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A. Kleinzeller, Overton's Concept of a Cell Membrane. T.J. McIntosh, Structure and the Physical Properties of the Lipid Membrane. A. Pohorille, M.H. New, K. Schweighofer, and M.A. Wilson, Insights from Computer Simulations into the Interactions of Small Molecules with Lipid Bilayers. D.W. Deamer and S. Paula, The Permeability Barriers to Ions and Polar Solutes. A.S. Verkman, Water Permeation Across Membranes. E.K. Hoffmann and J.W. Mills, Membrane Events Involved in Volume Regulation. D.S. Cafiso, The Interaction of Natural and Model Peptides with Membranes. M. Saxton, Lipid-Peptide Diffusion in Membranes. C.M. Armstrong, A Short History of Ion Channels and Signal Propagation. K. Miller, W. Sandberg, and B. Dubois, The Lipid Membrane and Ligand-Gated Ion Channels in General Anesthetic Action. S.M. Robbins and M. Hollenberg, Plasma Membrane-Localized Signal Transduction. R.L. Post, Active Transport and Pumps.
Membrane permeability is fundamental to all cell biology and subcellular biology. The cell exists as a closed unit. Import and export depend upon a number of sophisticated mechanisms, such as active transport, endocytosis, exocytosis, and passive diffusion. These systems are critical for the normal housekeeping physiological functions. However, access to the cell is also taken advantage of by toxic microbes (such as cholera or ptomaine) and when designing drugs.
Ernest Overton, one of the pioneers in lipid membrane research, put forward the first comprehensive theory of lipid membrane structure. His most quoted paper on the osmotic properties of cells laid the foundation for the modern concepts of membrane function, most notably important in anesthesia.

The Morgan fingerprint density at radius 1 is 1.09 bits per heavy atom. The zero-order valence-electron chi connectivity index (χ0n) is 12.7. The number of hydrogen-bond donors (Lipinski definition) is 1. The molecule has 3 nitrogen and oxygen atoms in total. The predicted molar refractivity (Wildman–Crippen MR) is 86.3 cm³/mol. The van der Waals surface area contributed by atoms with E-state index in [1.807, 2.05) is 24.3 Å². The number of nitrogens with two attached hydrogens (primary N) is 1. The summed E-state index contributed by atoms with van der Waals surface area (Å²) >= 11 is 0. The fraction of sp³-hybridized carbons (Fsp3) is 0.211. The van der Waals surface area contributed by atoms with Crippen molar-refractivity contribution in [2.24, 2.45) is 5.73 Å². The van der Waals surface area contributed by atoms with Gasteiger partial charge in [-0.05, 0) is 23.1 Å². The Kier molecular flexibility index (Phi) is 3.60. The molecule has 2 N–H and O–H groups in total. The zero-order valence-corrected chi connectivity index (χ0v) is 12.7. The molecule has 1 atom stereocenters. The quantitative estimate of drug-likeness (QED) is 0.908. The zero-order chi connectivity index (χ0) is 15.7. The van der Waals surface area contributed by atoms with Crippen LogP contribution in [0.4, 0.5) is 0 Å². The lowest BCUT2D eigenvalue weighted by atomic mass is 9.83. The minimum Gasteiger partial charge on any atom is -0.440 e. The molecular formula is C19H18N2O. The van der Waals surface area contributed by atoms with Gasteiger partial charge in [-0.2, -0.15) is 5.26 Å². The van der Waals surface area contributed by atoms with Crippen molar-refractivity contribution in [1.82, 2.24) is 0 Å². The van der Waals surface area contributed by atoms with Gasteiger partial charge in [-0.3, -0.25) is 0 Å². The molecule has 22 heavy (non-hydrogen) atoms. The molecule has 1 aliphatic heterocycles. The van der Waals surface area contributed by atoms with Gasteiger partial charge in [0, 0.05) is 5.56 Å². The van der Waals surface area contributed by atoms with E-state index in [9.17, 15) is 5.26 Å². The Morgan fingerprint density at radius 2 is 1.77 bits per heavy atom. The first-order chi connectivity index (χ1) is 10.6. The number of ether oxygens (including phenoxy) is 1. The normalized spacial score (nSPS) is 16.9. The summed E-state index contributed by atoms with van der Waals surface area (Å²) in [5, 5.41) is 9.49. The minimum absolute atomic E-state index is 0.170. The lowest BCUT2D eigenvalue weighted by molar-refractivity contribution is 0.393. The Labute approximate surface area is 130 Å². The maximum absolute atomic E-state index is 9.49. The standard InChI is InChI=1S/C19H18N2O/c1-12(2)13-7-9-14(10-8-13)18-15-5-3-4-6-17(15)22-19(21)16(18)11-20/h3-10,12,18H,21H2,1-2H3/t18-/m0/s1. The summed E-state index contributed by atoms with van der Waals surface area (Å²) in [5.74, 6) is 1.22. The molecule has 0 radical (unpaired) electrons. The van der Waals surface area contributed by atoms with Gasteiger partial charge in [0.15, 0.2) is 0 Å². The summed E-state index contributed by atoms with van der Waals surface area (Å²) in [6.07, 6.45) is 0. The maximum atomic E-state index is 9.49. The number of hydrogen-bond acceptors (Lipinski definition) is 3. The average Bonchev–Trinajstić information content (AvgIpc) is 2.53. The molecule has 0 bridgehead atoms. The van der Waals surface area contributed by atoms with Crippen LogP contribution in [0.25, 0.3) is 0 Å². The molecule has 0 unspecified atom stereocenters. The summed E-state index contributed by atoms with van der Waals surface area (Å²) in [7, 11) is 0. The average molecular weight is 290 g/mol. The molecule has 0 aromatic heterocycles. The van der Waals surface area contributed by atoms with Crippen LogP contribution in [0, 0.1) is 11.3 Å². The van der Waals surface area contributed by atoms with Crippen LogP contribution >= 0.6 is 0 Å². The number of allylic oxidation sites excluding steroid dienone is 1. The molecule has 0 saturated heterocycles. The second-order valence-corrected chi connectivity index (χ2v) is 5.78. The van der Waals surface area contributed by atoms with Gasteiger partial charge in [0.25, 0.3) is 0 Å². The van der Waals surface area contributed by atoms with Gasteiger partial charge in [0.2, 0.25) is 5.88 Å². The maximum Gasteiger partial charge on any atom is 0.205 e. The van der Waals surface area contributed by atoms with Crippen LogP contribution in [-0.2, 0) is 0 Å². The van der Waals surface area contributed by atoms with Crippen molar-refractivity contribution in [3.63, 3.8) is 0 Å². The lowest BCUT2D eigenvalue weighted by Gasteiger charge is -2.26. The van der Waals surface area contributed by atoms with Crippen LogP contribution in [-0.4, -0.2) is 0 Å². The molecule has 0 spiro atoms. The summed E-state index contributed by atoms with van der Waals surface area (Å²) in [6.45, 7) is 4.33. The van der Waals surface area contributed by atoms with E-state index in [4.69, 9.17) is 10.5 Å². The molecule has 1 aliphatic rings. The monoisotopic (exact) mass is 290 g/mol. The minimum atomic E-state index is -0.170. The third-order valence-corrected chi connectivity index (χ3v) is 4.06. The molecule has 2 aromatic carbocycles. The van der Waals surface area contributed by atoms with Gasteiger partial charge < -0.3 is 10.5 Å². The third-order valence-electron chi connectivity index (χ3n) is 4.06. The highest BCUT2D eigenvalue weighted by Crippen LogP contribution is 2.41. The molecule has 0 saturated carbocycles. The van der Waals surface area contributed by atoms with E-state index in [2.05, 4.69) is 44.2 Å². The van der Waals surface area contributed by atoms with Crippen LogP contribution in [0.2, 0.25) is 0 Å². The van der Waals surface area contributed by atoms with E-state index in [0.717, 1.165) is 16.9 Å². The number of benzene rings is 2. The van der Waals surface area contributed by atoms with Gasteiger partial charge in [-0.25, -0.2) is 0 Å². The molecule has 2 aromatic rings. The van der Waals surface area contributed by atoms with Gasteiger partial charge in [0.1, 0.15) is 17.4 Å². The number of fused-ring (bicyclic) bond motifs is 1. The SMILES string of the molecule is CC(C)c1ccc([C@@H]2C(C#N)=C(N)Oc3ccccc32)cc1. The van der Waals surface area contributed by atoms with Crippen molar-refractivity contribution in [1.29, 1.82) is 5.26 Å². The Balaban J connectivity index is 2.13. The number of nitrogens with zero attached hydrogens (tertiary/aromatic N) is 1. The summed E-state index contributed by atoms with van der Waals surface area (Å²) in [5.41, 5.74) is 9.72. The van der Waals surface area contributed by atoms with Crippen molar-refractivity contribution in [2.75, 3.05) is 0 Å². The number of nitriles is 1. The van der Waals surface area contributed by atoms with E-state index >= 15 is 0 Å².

This book is designed to celebrate the centennial anniversary (in the first chapter) of Overton's work. Subsequent chapters present readers with up-to-date concepts of membrane structure and function and the challenge they pose for new explorations.
- Provides an historical perspective of Overton's contributions to the theory of narcosis
- Presents an overview of each permeability mechanism, including active transport, endocytosis, exocytosis, and passive diffusion
Biophysicists, biochemists, pharmacologists, cell biologists, and neuroscientists interested in membrane permeability
- No. of pages:
- © Academic Press 1999
- 17th May 1999
- Academic Press
- Hardcover ISBN:
- eBook ISBN:
Department of Physiology and Biophysics, University of Alabama, Birmingham, USA
University of California, Santa Cruz, U.S.A.
University of Pennsylvania School of Medicine, Philadelphia, U.S.A.
The Johns Hopkins University, Baltimore, Maryland, U.S.A.
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